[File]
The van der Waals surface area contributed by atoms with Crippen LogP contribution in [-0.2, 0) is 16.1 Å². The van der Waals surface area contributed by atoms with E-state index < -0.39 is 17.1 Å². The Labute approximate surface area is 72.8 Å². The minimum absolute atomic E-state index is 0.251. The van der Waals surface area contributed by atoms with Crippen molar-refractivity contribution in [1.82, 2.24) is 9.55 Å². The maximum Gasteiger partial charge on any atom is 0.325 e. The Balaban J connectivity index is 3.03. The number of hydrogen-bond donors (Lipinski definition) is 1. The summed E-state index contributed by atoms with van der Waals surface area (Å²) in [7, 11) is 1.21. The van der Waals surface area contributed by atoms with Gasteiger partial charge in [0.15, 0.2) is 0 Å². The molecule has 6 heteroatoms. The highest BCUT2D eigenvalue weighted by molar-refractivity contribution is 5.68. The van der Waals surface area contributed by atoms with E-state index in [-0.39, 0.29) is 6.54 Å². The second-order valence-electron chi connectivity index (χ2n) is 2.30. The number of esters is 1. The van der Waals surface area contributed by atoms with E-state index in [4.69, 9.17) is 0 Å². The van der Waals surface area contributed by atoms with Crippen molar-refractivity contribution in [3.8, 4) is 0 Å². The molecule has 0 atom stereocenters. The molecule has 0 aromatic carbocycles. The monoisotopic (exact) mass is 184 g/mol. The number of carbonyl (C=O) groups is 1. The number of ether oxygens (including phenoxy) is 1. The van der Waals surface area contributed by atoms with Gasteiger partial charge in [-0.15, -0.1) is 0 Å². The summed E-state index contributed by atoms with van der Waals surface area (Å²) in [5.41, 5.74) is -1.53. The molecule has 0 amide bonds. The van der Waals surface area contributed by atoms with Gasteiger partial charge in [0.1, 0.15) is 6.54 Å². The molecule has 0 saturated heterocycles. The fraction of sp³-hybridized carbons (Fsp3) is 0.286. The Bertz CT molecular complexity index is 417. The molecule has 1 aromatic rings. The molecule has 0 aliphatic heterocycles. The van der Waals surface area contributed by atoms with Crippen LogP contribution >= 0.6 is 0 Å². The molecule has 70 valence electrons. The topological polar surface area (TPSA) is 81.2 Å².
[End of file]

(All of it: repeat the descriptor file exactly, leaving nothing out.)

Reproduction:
The van der Waals surface area contributed by atoms with Crippen LogP contribution in [-0.2, 0) is 16.1 Å². The van der Waals surface area contributed by atoms with E-state index < -0.39 is 17.1 Å². The Labute approximate surface area is 72.8 Å². The minimum absolute atomic E-state index is 0.251. The van der Waals surface area contributed by atoms with Crippen molar-refractivity contribution in [1.82, 2.24) is 9.55 Å². The maximum Gasteiger partial charge on any atom is 0.325 e. The Balaban J connectivity index is 3.03. The number of hydrogen-bond donors (Lipinski definition) is 1. The summed E-state index contributed by atoms with van der Waals surface area (Å²) in [7, 11) is 1.21. The van der Waals surface area contributed by atoms with Gasteiger partial charge in [0.15, 0.2) is 0 Å². The molecule has 6 heteroatoms. The highest BCUT2D eigenvalue weighted by molar-refractivity contribution is 5.68. The van der Waals surface area contributed by atoms with E-state index in [-0.39, 0.29) is 6.54 Å². The second-order valence-electron chi connectivity index (χ2n) is 2.30. The number of esters is 1. The van der Waals surface area contributed by atoms with E-state index in [4.69, 9.17) is 0 Å². The van der Waals surface area contributed by atoms with Crippen molar-refractivity contribution in [3.8, 4) is 0 Å². The molecule has 0 atom stereocenters. The molecule has 0 aromatic carbocycles. The monoisotopic (exact) mass is 184 g/mol. The number of carbonyl (C=O) groups is 1. The number of ether oxygens (including phenoxy) is 1. The van der Waals surface area contributed by atoms with Gasteiger partial charge in [-0.15, -0.1) is 0 Å². The summed E-state index contributed by atoms with van der Waals surface area (Å²) in [5.41, 5.74) is -1.53. The molecule has 0 amide bonds. The van der Waals surface area contributed by atoms with Gasteiger partial charge in [0.1, 0.15) is 6.54 Å². The molecule has 0 saturated heterocycles. The fraction of sp³-hybridized carbons (Fsp3) is 0.286. The Bertz CT molecular complexity index is 417. The molecule has 1 aromatic rings. The molecule has 0 aliphatic heterocycles. The van der Waals surface area contributed by atoms with Crippen LogP contribution >= 0.6 is 0 Å². The molecule has 70 valence electrons. The topological polar surface area (TPSA) is 81.2 Å².